THEY say you are only as good as the company you keep.
If this is truly the case, Sydney-based pocket dynamo Brock Jarvis finds himself in a great position. The softly spoken prospect has been given the privilege of learning from boxing royalty in the form of Jeff Fenech, a fighter who most see as the best talent ever produced on these shores.
Ahead of his eleventh professional fight against Ghalatry Sonny (5-3, 3 KOs) at Melbourne Park Function Centre for Hosking Promotions on Saturday night, Jarvis (10-0, 9 KOs) admits that the fighter/trainer bond that he shares with Fenech is one he values more than anything else.
“The bond between a fighter and a trainer should be everything,” said Jarvis in an interview with Aus-Boxing. “If you don’t get along with your trainer – I don’t think you are going to go too far – it’s all about having the right people around you. I’m very lucky.”
“I just do what Jeff tells me. If he wants me to fight everyday – I’d fight everyday – I just keep working hard. You have to be disciplined in this sport, it’s not easy. I’m willing to do whatever it takes.”
Despite having a limited amateur background, the dexterous 19-year-old has flourished as a professional – finishing all of but one of his opponents – including a career best first round finish over Rasmanudin on the Pacquiao vs. Horn undercard last month.
Further to this, Jarvis has already competed in three countries since turning professional in 2015, including appearances in Mexico, Thailand and of course, Australia. Providing he is successful on Saturday night, Jarvis will return to action in Samoa in September, which will be his fourth country in just twelve fights. Remarkably, Jarvis has competed in Australia just five times.
As Jarvis notes, with a limited apprenticeship as an amateur, he needs all the rounds that he can get. Given that he has only gone past two rounds once, being his professional debut almost two years ago, Jarvis wants to make the most of every opportunity he gets to step between the ropes.
Having already secured four fights for the year, Jarvis is hopeful that he can remain fresh and compete as much as he can before the year is out, while he continues to refine his skill-set.
“I didn’t have much of an amateur career, I only had thirteen fights” explained Jarvis. “That’s why we do a lot of sparring, that’s the best experience that I’m going to get. I’ve been finishing off fights quite early so it makes it easier to fight more often. Depending on how this one goes, I may still fight another two times this year.”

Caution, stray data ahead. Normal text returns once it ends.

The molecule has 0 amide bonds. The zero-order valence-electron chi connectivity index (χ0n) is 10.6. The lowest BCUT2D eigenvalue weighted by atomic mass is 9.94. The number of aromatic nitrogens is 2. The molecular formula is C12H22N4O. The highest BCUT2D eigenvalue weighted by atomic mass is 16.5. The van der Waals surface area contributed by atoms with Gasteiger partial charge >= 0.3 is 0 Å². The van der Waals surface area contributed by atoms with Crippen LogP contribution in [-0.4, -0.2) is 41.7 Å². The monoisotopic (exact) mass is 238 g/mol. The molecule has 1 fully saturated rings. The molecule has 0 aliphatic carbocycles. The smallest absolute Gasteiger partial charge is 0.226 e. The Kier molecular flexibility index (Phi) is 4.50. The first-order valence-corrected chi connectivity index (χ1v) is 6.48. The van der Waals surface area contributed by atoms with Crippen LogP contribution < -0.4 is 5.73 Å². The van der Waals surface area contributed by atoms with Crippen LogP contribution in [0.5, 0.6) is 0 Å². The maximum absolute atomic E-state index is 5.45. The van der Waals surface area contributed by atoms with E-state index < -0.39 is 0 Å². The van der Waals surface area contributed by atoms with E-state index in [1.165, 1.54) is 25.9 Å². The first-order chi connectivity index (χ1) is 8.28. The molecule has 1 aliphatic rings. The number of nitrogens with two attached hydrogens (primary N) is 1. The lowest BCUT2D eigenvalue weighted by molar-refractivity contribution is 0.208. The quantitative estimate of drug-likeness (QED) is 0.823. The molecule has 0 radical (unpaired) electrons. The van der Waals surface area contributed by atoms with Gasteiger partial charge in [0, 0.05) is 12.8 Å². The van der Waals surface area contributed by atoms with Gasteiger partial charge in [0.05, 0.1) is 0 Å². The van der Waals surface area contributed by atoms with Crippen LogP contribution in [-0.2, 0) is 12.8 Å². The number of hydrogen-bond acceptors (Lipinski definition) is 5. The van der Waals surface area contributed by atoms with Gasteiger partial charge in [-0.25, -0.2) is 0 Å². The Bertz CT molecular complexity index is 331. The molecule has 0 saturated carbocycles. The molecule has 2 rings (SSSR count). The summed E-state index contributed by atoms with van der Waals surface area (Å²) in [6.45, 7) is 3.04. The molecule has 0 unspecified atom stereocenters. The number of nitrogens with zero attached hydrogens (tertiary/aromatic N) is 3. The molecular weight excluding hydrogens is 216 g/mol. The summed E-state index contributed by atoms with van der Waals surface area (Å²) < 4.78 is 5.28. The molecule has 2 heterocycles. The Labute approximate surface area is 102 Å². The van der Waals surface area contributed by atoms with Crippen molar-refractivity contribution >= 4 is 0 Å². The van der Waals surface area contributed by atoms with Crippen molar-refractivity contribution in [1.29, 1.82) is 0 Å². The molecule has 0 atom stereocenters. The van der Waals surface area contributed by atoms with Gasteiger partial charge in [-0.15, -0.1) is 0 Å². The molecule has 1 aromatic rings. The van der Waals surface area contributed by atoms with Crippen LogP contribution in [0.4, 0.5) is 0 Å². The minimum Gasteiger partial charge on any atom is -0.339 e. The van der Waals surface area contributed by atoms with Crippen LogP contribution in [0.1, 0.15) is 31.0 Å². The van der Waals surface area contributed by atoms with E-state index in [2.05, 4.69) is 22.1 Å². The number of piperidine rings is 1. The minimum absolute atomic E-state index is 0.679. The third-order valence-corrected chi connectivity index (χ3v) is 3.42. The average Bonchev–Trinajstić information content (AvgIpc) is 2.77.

Given his age and relative inexperience, Jarvis is still finding himself in the paid ranks. With such progression comes experimentation with his weight, with Jarvis flirting between appearances at bantamweight and super flyweight. With both divisions stacked at world level, Jarvis is happy to experiment with both while he still can.
“I don’t have any problems making bantamweight and I’ve had a few fights at super flyweight as well,” he added. “I think going forward – if there are any titles involved – I’d be going at super flyweight. If I’m not struggling to make bantamweight, so why not push myself to go at a lower weight.”
“The super flyweight division is really hot; there are some great fighters there. There is a lot going on.”
One of the many luxuries of being affiliated with an influential figure like Fenech, is the opportunity to fight on marquee cards. And while Jarvis didn’t feature on the televised undercard of Jeff Horn’s famous win over Manny Pacquiao, Jarvis was still delighted to take part in such a landmark event.
“It was just amazing, it was the best weekend of my life,” he quipped. “Meeting the people I met, obviously fighting and getting the win. I worked real hard, that fight I was really focused and I had a lot of people congratulate me. It was a good feeling. I got quite a lot of exposure, I was really lucky to get on that card.”
The beauty of this game is that no polish, shine or wisdom can stop the cream from ultimately rising to the top. Jarvis knows that he is in a position of privilege, but wants to earn his mantle as one to watch in a crowded domestic landscape filled with prodigious talents.
“For me, as soon as the bell rings I just want to win – no one wants to lose – and everyone wants to win a world title,” he concluded. “I just get in there and do what I train to do.”
“I want to give everyone an exciting fight. I want everyone to love watching me.”
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Photo: Louie Abigail